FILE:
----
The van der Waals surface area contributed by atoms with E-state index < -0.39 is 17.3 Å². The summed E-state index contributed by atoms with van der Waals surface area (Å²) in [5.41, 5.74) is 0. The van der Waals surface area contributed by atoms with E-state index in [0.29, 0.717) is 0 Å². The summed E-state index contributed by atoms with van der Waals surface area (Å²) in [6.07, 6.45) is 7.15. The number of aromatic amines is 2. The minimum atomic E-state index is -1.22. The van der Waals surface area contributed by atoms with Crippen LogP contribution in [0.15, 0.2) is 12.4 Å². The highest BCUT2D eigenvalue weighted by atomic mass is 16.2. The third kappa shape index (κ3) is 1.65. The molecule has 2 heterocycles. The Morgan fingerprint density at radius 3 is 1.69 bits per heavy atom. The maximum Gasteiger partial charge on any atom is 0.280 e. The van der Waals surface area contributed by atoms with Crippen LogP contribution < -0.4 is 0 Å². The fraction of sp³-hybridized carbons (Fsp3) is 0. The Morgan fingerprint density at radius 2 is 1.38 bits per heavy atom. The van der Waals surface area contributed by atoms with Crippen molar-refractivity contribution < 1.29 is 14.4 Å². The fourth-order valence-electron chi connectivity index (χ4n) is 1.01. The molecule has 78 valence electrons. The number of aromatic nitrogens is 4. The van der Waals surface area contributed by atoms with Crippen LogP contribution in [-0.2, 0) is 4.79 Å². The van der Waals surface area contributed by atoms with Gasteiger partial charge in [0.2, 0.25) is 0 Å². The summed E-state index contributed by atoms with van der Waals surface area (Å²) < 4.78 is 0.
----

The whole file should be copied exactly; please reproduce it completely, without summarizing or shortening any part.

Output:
The van der Waals surface area contributed by atoms with E-state index < -0.39 is 17.3 Å². The summed E-state index contributed by atoms with van der Waals surface area (Å²) in [5.41, 5.74) is 0. The van der Waals surface area contributed by atoms with E-state index in [0.29, 0.717) is 0 Å². The summed E-state index contributed by atoms with van der Waals surface area (Å²) in [6.07, 6.45) is 7.15. The number of aromatic amines is 2. The minimum atomic E-state index is -1.22. The van der Waals surface area contributed by atoms with Crippen LogP contribution in [0.15, 0.2) is 12.4 Å². The highest BCUT2D eigenvalue weighted by atomic mass is 16.2. The third kappa shape index (κ3) is 1.65. The molecule has 2 heterocycles. The Morgan fingerprint density at radius 3 is 1.69 bits per heavy atom. The maximum Gasteiger partial charge on any atom is 0.280 e. The van der Waals surface area contributed by atoms with Crippen LogP contribution < -0.4 is 0 Å². The fraction of sp³-hybridized carbons (Fsp3) is 0. The Morgan fingerprint density at radius 2 is 1.38 bits per heavy atom. The van der Waals surface area contributed by atoms with Crippen molar-refractivity contribution < 1.29 is 14.4 Å². The fourth-order valence-electron chi connectivity index (χ4n) is 1.01. The molecule has 78 valence electrons. The number of aromatic nitrogens is 4. The van der Waals surface area contributed by atoms with Crippen LogP contribution in [-0.2, 0) is 4.79 Å². The van der Waals surface area contributed by atoms with Gasteiger partial charge in [0.2, 0.25) is 0 Å². The summed E-state index contributed by atoms with van der Waals surface area (Å²) < 4.78 is 0.